In 2016, both eco­nomic and cul­tural changes were at play. Eco­nomic re­sent­ments sim­mered against elites whom many vot­ers held re­spon­si­ble for the 2008 fi­nan­cial crash, re­sent­ing that few on Wall Street were pun­ished for malfea­sance while ev­ery­day Amer­i­cans lost their jobs and homes.

Cul­tural change was also in the air, given the cam­paign by the first fe­male ma­jor party nom­i­nee and fights over is­sues such as trans­gen­der bath­room use.

When the views and ex­pe­ri­ences of elites and non-elites sep­a­rate, “you get ten­sion…. That’s when pop­ulist move­ments start to take shape,” Bell said.

Kather­ine Cramer, a po­lit­i­cal sci­ence pro­fes­sor at the Univer­sity of Wis­con­sin in Madi­son, has stud­ied re­sent­ments among ru­ral vot­ers in the state for a decade. To­day’s sen­ti­ments de­rive from the same views that pro­pelled ear­lier pop­ulist move­ments, she said: those who con­sider them­selves not to be elite also feel they are be­ing over­looked.

“Why do they get all the stuff?” Cramer said her sub­jects won­dered. In re­al­ity, those ru­ral vot­ers get at least as much gov­ern­ment money as ur­ban dwellers, but they felt oth­er­wise.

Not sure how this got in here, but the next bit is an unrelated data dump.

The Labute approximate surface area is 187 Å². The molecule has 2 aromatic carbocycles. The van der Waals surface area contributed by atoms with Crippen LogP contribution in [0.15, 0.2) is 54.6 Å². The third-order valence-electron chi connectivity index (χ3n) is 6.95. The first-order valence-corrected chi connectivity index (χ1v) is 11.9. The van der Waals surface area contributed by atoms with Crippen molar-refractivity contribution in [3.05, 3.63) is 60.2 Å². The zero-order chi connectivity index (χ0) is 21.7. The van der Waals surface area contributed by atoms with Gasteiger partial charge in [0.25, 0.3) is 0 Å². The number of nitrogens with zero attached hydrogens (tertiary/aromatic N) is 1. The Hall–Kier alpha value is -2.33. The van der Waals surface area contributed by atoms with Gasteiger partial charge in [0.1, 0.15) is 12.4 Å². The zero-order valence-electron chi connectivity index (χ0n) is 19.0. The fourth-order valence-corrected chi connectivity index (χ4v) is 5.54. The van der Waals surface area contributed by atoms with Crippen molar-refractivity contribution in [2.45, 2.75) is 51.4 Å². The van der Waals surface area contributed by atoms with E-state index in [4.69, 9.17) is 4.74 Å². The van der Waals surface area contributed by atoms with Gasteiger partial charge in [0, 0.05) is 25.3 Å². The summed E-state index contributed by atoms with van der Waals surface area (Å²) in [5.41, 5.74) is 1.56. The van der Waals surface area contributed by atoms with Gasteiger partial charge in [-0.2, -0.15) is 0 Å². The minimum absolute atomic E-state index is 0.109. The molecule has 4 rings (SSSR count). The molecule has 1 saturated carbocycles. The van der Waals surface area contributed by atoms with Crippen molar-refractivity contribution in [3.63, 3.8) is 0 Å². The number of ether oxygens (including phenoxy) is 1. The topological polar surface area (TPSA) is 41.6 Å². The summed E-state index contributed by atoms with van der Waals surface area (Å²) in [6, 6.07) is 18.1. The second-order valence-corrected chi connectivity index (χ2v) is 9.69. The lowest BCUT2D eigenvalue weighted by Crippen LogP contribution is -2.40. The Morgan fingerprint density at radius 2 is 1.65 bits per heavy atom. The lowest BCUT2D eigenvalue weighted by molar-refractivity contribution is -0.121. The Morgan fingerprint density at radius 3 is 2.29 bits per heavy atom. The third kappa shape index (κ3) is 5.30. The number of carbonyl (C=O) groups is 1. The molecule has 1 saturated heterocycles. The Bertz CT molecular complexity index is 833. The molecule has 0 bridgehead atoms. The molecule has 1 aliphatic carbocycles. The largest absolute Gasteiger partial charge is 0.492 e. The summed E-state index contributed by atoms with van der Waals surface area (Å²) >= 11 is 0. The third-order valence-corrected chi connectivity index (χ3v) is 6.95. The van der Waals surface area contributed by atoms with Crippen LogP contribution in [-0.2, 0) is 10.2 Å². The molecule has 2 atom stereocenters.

“There’s this sen­ti­ment that the peo­ple in charge, whether they’re rail­road barons or the gov­ern­ment, are not pay­ing at­ten­tion to or­di­nary peo­ple,” she said.

Dis­taste for elites may wane and surge in the fu­ture, she said, but it seems un­likely to dis­ap­pear, given its stay­ing power over the gen­er­a­tions.

“As much as I hate to ad­mit it on a per­sonal level, it’s in our DNA,” she said.

‘He’s a bil­lion­aire, and there­fore a mem­ber of a cer­tain type of elites. But he’s also the guy from Queens re­belling against the know-it-all smarty pantses from Man­hat­tan.’ — Bev­erly Gage, Yale Univer­sity his­to­rian

Scott Ol­son Getty Images

DON­ALD TRUMP cam­paigns with Na­tional Ri­fle Assn. leader Wayne LaPierre last year. LaPierre has said “the three most dan­ger­ous voices” in Amer­ica are aca­demic elites, po­lit­i­cal elites and me­dia elites.